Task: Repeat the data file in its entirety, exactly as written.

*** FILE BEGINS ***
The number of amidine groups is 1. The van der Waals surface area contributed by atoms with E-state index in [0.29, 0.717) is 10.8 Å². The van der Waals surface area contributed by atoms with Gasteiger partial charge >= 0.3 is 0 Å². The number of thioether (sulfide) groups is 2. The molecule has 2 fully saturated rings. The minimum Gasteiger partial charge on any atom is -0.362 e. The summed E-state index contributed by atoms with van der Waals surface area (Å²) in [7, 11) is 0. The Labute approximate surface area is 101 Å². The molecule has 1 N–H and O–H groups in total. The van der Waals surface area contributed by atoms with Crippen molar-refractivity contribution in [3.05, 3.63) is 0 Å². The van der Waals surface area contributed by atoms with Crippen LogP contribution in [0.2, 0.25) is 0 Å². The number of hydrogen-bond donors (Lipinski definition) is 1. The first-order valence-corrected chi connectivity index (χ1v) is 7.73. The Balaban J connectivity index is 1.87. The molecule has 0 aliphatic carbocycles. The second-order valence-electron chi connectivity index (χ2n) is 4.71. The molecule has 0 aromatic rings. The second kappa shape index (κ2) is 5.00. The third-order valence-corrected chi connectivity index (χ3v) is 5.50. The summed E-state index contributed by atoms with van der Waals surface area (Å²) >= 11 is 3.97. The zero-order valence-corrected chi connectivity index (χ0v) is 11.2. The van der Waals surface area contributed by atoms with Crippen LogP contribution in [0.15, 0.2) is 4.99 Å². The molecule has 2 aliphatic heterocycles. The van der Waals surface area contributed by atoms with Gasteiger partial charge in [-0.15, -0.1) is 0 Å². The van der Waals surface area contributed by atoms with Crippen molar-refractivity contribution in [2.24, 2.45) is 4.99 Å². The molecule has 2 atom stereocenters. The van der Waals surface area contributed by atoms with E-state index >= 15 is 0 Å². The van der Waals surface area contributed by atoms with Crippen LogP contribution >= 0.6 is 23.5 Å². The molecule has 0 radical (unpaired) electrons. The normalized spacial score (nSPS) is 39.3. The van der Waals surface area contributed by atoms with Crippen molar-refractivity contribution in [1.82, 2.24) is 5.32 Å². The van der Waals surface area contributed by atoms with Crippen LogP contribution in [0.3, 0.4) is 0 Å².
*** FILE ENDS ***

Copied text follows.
The number of amidine groups is 1. The van der Waals surface area contributed by atoms with E-state index in [0.29, 0.717) is 10.8 Å². The van der Waals surface area contributed by atoms with Gasteiger partial charge >= 0.3 is 0 Å². The number of thioether (sulfide) groups is 2. The molecule has 2 fully saturated rings. The minimum Gasteiger partial charge on any atom is -0.362 e. The summed E-state index contributed by atoms with van der Waals surface area (Å²) in [7, 11) is 0. The Labute approximate surface area is 101 Å². The molecule has 1 N–H and O–H groups in total. The van der Waals surface area contributed by atoms with Crippen molar-refractivity contribution in [3.05, 3.63) is 0 Å². The van der Waals surface area contributed by atoms with Crippen LogP contribution in [0.2, 0.25) is 0 Å². The number of hydrogen-bond donors (Lipinski definition) is 1. The first-order valence-corrected chi connectivity index (χ1v) is 7.73. The Balaban J connectivity index is 1.87. The molecule has 0 aliphatic carbocycles. The second-order valence-electron chi connectivity index (χ2n) is 4.71. The molecule has 0 aromatic rings. The second kappa shape index (κ2) is 5.00. The third-order valence-corrected chi connectivity index (χ3v) is 5.50. The summed E-state index contributed by atoms with van der Waals surface area (Å²) >= 11 is 3.97. The zero-order valence-corrected chi connectivity index (χ0v) is 11.2. The van der Waals surface area contributed by atoms with Crippen LogP contribution in [0.15, 0.2) is 4.99 Å². The molecule has 2 aliphatic heterocycles. The van der Waals surface area contributed by atoms with Gasteiger partial charge in [-0.15, -0.1) is 0 Å². The van der Waals surface area contributed by atoms with Crippen molar-refractivity contribution in [2.24, 2.45) is 4.99 Å². The molecule has 2 atom stereocenters. The van der Waals surface area contributed by atoms with E-state index >= 15 is 0 Å². The van der Waals surface area contributed by atoms with Crippen LogP contribution >= 0.6 is 23.5 Å². The molecule has 0 radical (unpaired) electrons. The normalized spacial score (nSPS) is 39.3. The van der Waals surface area contributed by atoms with Crippen molar-refractivity contribution in [1.82, 2.24) is 5.32 Å². The van der Waals surface area contributed by atoms with Crippen LogP contribution in [0.3, 0.4) is 0 Å².